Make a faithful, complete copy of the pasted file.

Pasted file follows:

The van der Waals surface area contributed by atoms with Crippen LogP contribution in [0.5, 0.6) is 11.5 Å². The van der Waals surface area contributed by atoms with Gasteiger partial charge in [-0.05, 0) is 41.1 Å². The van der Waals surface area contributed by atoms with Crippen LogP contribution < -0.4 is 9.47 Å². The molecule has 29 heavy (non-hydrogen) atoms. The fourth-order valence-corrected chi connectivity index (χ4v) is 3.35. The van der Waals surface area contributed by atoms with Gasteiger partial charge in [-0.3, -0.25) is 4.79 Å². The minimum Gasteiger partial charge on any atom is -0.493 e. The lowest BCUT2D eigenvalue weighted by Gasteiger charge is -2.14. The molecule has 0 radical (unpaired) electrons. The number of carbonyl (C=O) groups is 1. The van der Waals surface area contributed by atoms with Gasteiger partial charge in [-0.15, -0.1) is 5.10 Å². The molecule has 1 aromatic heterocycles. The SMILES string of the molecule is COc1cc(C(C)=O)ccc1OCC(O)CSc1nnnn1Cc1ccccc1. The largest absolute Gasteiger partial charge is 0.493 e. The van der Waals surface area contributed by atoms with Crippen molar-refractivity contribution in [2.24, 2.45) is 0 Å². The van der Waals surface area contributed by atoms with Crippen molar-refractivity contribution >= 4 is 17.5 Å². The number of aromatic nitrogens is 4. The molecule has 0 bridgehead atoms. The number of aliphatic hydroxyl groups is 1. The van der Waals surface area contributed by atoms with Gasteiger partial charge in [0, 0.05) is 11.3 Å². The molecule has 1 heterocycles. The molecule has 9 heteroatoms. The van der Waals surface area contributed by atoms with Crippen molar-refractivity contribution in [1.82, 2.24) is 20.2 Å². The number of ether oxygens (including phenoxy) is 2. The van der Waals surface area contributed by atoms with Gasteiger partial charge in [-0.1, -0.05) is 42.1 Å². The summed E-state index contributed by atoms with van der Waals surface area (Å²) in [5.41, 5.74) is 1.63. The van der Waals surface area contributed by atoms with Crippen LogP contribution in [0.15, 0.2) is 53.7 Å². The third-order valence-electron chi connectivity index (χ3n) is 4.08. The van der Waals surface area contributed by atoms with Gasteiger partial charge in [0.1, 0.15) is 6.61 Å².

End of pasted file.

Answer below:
The van der Waals surface area contributed by atoms with Crippen LogP contribution in [0.5, 0.6) is 11.5 Å². The van der Waals surface area contributed by atoms with Gasteiger partial charge in [-0.05, 0) is 41.1 Å². The van der Waals surface area contributed by atoms with Crippen LogP contribution < -0.4 is 9.47 Å². The molecule has 29 heavy (non-hydrogen) atoms. The fourth-order valence-corrected chi connectivity index (χ4v) is 3.35. The van der Waals surface area contributed by atoms with Gasteiger partial charge in [-0.3, -0.25) is 4.79 Å². The minimum Gasteiger partial charge on any atom is -0.493 e. The lowest BCUT2D eigenvalue weighted by Gasteiger charge is -2.14. The molecule has 0 radical (unpaired) electrons. The number of carbonyl (C=O) groups is 1. The van der Waals surface area contributed by atoms with Gasteiger partial charge in [-0.15, -0.1) is 5.10 Å². The molecule has 1 aromatic heterocycles. The SMILES string of the molecule is COc1cc(C(C)=O)ccc1OCC(O)CSc1nnnn1Cc1ccccc1. The largest absolute Gasteiger partial charge is 0.493 e. The van der Waals surface area contributed by atoms with Crippen molar-refractivity contribution in [2.24, 2.45) is 0 Å². The van der Waals surface area contributed by atoms with Crippen molar-refractivity contribution >= 4 is 17.5 Å². The number of aromatic nitrogens is 4. The molecule has 0 bridgehead atoms. The number of aliphatic hydroxyl groups is 1. The van der Waals surface area contributed by atoms with Gasteiger partial charge in [0, 0.05) is 11.3 Å². The molecule has 1 heterocycles. The molecule has 9 heteroatoms. The van der Waals surface area contributed by atoms with Crippen molar-refractivity contribution in [1.82, 2.24) is 20.2 Å². The number of ether oxygens (including phenoxy) is 2. The van der Waals surface area contributed by atoms with Gasteiger partial charge in [-0.1, -0.05) is 42.1 Å². The summed E-state index contributed by atoms with van der Waals surface area (Å²) in [5.41, 5.74) is 1.63. The van der Waals surface area contributed by atoms with Crippen LogP contribution in [0.15, 0.2) is 53.7 Å². The third-order valence-electron chi connectivity index (χ3n) is 4.08. The van der Waals surface area contributed by atoms with Gasteiger partial charge in [0.1, 0.15) is 6.61 Å².